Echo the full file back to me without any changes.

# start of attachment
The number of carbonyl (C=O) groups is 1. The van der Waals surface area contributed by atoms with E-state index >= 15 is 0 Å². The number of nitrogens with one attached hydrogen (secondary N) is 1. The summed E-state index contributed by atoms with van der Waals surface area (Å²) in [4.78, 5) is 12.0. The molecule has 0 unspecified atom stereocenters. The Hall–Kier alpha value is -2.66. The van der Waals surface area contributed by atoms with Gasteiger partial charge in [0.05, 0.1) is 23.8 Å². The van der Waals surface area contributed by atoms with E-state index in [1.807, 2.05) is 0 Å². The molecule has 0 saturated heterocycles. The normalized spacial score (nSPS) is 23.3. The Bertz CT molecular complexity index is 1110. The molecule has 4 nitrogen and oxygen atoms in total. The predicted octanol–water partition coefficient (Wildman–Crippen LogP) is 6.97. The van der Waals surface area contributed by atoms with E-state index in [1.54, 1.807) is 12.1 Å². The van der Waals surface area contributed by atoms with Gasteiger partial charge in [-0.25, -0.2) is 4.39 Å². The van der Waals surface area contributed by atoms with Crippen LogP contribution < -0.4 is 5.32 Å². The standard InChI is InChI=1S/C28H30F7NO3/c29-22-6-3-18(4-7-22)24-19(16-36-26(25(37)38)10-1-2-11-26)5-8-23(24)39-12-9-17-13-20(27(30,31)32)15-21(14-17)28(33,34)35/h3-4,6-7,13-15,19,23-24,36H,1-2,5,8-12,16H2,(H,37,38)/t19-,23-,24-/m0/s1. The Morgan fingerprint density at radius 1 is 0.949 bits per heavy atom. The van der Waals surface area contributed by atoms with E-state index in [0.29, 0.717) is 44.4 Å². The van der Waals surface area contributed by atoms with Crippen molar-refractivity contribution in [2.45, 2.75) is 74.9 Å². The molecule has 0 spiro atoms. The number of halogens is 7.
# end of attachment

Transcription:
The number of carbonyl (C=O) groups is 1. The van der Waals surface area contributed by atoms with E-state index >= 15 is 0 Å². The number of nitrogens with one attached hydrogen (secondary N) is 1. The summed E-state index contributed by atoms with van der Waals surface area (Å²) in [4.78, 5) is 12.0. The molecule has 0 unspecified atom stereocenters. The Hall–Kier alpha value is -2.66. The van der Waals surface area contributed by atoms with Gasteiger partial charge in [0.05, 0.1) is 23.8 Å². The van der Waals surface area contributed by atoms with E-state index in [1.807, 2.05) is 0 Å². The molecule has 0 saturated heterocycles. The normalized spacial score (nSPS) is 23.3. The Bertz CT molecular complexity index is 1110. The molecule has 4 nitrogen and oxygen atoms in total. The predicted octanol–water partition coefficient (Wildman–Crippen LogP) is 6.97. The van der Waals surface area contributed by atoms with E-state index in [1.54, 1.807) is 12.1 Å². The van der Waals surface area contributed by atoms with Gasteiger partial charge in [-0.25, -0.2) is 4.39 Å². The van der Waals surface area contributed by atoms with Crippen LogP contribution < -0.4 is 5.32 Å². The standard InChI is InChI=1S/C28H30F7NO3/c29-22-6-3-18(4-7-22)24-19(16-36-26(25(37)38)10-1-2-11-26)5-8-23(24)39-12-9-17-13-20(27(30,31)32)15-21(14-17)28(33,34)35/h3-4,6-7,13-15,19,23-24,36H,1-2,5,8-12,16H2,(H,37,38)/t19-,23-,24-/m0/s1. The Morgan fingerprint density at radius 1 is 0.949 bits per heavy atom. The van der Waals surface area contributed by atoms with E-state index in [0.29, 0.717) is 44.4 Å². The van der Waals surface area contributed by atoms with Crippen molar-refractivity contribution in [2.45, 2.75) is 74.9 Å². The molecule has 0 spiro atoms. The number of halogens is 7.